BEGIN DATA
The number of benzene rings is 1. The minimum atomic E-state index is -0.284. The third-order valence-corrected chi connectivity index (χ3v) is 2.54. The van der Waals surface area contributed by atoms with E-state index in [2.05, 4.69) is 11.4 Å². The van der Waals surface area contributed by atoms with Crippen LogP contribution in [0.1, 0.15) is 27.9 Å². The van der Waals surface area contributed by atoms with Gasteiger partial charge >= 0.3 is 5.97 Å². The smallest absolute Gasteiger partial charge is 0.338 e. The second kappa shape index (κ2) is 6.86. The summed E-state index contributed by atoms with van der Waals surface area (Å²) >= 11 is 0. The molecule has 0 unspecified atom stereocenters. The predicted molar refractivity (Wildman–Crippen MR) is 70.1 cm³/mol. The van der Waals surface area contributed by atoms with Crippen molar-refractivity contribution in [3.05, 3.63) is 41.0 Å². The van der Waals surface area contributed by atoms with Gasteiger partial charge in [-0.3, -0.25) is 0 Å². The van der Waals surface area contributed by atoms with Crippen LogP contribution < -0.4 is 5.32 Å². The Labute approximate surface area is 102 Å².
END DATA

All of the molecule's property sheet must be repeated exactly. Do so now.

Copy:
The number of benzene rings is 1. The minimum atomic E-state index is -0.284. The third-order valence-corrected chi connectivity index (χ3v) is 2.54. The van der Waals surface area contributed by atoms with E-state index in [2.05, 4.69) is 11.4 Å². The van der Waals surface area contributed by atoms with Crippen LogP contribution in [0.1, 0.15) is 27.9 Å². The van der Waals surface area contributed by atoms with Gasteiger partial charge >= 0.3 is 5.97 Å². The smallest absolute Gasteiger partial charge is 0.338 e. The second kappa shape index (κ2) is 6.86. The summed E-state index contributed by atoms with van der Waals surface area (Å²) >= 11 is 0. The molecule has 0 unspecified atom stereocenters. The predicted molar refractivity (Wildman–Crippen MR) is 70.1 cm³/mol. The van der Waals surface area contributed by atoms with Crippen molar-refractivity contribution in [3.05, 3.63) is 41.0 Å². The van der Waals surface area contributed by atoms with Gasteiger partial charge in [-0.3, -0.25) is 0 Å². The van der Waals surface area contributed by atoms with Crippen LogP contribution < -0.4 is 5.32 Å². The Labute approximate surface area is 102 Å².